Britten Bowen felt like her state athletic association and her school were holding her back.
So the Ann Arbor Pioneer (MI) High senior, one of the top hurdlers in the state of Michigan -- and potentially in the country -- made a decision that few athletes before her have.
She decided to run unattached to close out her high school career in 2018.
"With the situation of me not running at my school, it was a little challenging," said Bowen, an Ohio State University recruit who has a career 100mH best of 13.40 (-0.2) and 300mH effort of 44.56. "I was like, 'How am I supposed to do this? There are so many rules that have to go into it. What am I supposed to do?'"
The decision wasn't easy, though. In fact, it was downright tricky. Ann Arbor Pioneer didn't hire Bowen's coach, Candice Davis-Price, to be on staff for the 2018 season, even though she had worked with Brown closely over the past three seasons as a volunteer assistant sprints and hurdles coach.
At the beginning of the 2017-2018 school year, the district chose not to bring Davis-Price back as a coach.
"There was never a doubt in my mind that like, 'Oh, Candice wasn't going to be there'" Bowen said. "I knew that she was going to be able to get me through the situation."
Bowen wouldn't have made the decision to compete unattached without Davis-Price.
Davis-Price had to sort out all the details with Bowen.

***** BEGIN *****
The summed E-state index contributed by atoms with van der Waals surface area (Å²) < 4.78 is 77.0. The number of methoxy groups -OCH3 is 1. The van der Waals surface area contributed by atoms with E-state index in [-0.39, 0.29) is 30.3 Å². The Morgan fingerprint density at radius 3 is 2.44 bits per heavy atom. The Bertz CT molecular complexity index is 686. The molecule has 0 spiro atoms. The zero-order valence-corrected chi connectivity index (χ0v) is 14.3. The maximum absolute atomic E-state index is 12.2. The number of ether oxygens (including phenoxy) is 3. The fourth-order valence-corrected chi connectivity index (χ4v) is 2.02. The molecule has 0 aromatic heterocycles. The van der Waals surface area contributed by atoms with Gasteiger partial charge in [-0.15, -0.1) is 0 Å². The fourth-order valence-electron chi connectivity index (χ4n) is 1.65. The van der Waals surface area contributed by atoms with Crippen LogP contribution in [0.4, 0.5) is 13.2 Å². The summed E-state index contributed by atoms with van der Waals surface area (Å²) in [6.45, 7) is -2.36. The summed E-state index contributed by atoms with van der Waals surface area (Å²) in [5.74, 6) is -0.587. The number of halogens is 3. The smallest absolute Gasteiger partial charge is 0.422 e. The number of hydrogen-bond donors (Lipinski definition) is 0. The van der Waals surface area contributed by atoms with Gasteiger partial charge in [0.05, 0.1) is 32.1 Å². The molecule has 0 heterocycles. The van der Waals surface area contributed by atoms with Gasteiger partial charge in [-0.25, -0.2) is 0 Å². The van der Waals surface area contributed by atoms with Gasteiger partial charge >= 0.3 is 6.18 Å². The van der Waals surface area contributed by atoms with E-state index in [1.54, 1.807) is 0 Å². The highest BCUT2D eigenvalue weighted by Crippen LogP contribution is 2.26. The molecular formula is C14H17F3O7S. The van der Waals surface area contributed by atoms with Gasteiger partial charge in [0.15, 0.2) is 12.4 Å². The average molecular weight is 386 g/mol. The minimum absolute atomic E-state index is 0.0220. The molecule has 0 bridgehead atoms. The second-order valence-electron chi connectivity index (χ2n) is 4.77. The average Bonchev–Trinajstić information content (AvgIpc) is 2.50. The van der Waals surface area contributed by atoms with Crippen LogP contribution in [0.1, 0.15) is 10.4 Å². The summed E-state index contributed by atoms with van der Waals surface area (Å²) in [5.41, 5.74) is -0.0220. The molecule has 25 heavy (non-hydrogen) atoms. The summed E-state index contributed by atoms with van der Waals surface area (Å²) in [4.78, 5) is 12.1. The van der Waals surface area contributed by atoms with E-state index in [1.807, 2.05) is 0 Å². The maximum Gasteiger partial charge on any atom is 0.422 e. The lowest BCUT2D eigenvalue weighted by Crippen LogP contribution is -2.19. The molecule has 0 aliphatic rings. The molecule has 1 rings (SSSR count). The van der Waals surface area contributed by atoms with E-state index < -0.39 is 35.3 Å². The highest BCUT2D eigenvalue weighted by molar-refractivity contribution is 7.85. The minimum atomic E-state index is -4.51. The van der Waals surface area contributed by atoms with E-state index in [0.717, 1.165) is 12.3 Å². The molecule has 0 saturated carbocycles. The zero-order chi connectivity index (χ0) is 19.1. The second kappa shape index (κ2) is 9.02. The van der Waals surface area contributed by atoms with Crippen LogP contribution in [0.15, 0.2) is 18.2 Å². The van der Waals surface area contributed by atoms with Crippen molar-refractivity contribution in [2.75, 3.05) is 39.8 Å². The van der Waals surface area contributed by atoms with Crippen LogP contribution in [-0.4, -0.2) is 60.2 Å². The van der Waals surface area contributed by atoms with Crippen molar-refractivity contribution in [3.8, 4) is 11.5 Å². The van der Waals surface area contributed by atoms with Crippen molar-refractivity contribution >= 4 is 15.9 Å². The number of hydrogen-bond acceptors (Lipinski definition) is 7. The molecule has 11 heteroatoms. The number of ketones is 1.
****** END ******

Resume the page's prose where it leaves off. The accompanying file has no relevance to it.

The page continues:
"Ann Arbor Pioneer decided that they were going to go in a different direction; that direction was with me not continuing on their coaching staff," Davis-Price said.
"I told Britten, (though) ... that if she decides to continue to run, I would coach her and I supported her 100 percent. I was very honest (and) it would pain me (to not be her coach), but there are bigger things. This is a feather to an eagle."
Bowen was heartbroken at first.
"It's kind of sad to think about it. I can't even run for my school my senior year because of how things happen," she said.
But there's reason to believe Bowen could do some special things in 2018. During the 2017 outdoor season, Davis-Price coached Bowen to her second straight Michigan Lower Peninsula state championship in the 100mH, although on her second attempt she demolished the state record of 13.66, which Davis-Price previously held.
"Proudly passing the torch...who knew 14 years later I would be privileged to witness/coach Britten Bowen to 13.40 slaughtering my state record 13.66 CONGRATS STATE CHAMP," Davis-Price said in a post on Instagram after Bowen broke her record.
But for Davis-Price, coaching Bowen was more than just training -- it was fulfilling a promise.
In 2015, longtime Ann Arbor Pioneer head coach Bryan Westfield lost his battle to cancer at the age of 72. Davis-Price said one of Westfield's last wishes was for one of his former star athletes to continue coaching Bowen.
"On the outside looking in you could say, 'Oh she's selfish or, she chose this, or her coach is a certain type of way,' Davis-Price said. "But even if she went and ran and did everything right, they were (still) going to have an opinion."